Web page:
Expats looking to move to Portugal might find that the country's healthcare system poses some significant challenges.
Both public and private healthcare options are available in Portugal. Private healthcare in Portugal is steadily gaining popularity among expats, and many now take out private health insurance. The public healthcare system, on the other hand, continues to frustrate and disappoint locals and expats alike.
Those moving to Portugal will find it reassuring that virtually every doctor is conversant in English in major cities. This is true in both public and private healthcare facilities in Portugal. Whether other employees in the health sector, such as nurses and technicians, speak English will depend on the location of the facilities. Areas with a larger expat population, such as Lisbon and the Algarve, will naturally have more bilingual employees. Expats living in rural parts of Portugal shouldn't rely on healthcare professionals to speak English, and should ensure they can speak an adequate amount of Portuguese in order to communicate at the local hospital or clinic.
Health insurance in Portugal
Access to public healthcare in Portugal is free for children under 18 and people over 65. All other legal residents can access public healthcare at low rates.
EU citizens can use their European Health Insurance Card (EHIC) to access state healthcare here during a short-term visit. UK citizens can make use of their Global Health Insurance Card (GHIC), which replaced the EHIC for UK citizens post-Brexit.
Both EU and non-EU expats with residency in Portugal must obtain a National Health Service user card in order to take advantage of the free public healthcare system. This can be done at a local health centre with a passport and residency card. Non-EU expats will also need to provide a social security card.
Public healthcare in Portugal
Basic services can be found in rural areas, but travel to a larger city will be necessary for specialised care. Public hospitals and clinics in Portugal are frequently understaffed and overcrowded.
The shortage of physicians has caused long waiting lists for non-life-threatening surgeries and a strain on the system as a whole, which often forces Portuguese nationals and expats alike to use emergency-room services in place of a general practitioner. At the public level, technology is often lacking, and it can be difficult to arrange an appointment with a specialist.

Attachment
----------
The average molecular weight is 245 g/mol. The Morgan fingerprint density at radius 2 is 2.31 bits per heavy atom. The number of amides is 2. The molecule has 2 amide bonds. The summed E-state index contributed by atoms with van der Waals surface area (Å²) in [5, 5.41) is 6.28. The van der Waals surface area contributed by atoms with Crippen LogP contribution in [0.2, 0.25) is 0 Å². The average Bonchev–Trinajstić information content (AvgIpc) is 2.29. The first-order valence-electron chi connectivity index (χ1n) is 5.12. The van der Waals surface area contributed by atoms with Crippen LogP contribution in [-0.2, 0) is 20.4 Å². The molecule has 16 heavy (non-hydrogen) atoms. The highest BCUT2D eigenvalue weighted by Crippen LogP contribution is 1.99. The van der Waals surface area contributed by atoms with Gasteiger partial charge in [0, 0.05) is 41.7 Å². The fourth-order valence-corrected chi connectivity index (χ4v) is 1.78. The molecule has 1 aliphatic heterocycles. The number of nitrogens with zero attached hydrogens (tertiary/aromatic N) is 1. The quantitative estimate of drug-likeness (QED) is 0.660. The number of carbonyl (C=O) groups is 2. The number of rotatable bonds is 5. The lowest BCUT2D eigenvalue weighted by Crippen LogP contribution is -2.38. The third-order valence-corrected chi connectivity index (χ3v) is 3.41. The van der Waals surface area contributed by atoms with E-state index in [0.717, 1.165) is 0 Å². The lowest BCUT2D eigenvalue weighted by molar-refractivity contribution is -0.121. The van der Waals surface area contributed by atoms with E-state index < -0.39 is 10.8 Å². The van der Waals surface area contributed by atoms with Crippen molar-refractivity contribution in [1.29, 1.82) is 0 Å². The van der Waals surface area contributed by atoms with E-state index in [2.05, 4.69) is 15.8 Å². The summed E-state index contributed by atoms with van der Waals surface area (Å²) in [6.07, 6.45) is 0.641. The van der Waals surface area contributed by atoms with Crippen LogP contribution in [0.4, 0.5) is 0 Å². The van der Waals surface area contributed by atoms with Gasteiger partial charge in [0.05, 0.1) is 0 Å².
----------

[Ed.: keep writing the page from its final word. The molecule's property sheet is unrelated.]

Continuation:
Private healthcare in Portugal
The benefits of private healthcare in Portugal include shorter queues, less crowded waiting rooms, more creature comforts and modern equipment. Doctors at private establishments in Portugal are generally also more attentive, as they have more time and resources than staff in the public sector.
Private healthcare in Portugal is expensive, especially for those who don't have health insurance. However, private healthcare is the best option for those who can afford a good health insurance policy. Some larger corporations and government bodies offer private health insurance to their employees, but this is not the norm, nor is it required by law. Expats should therefore be prepared to pay for their own healthcare expenses while living in Portugal.
Pharmacies and medicines in Portugal
Pharmacies in Portugal are widely available and easily accessible. They can be found in most town centres and shopping malls.
Since many medications are subsidised, medication can be obtained at a low cost with the proper prescription from a general practitioner or specialist. The cost rises significantly without a prescription, even for the most common medications.
During a consultation, if a doctor offers a prescription for a medication that doesn't require one, it is wise to accept it, even for common cough medicines or anti-inflammatories. Having these prescriptions saves money when it comes to purchasing medication at the pharmacy.
Emergency services in Portugal
Emergency services in Portugal can be reached by dialling 112. Paramedics who respond to emergencies are adequately trained, generally proficient and considerate.
In serious emergencies, it's not unusual for patients to be quickly transferred from a less equipped hospital to a more specialised care unit in the closest large city.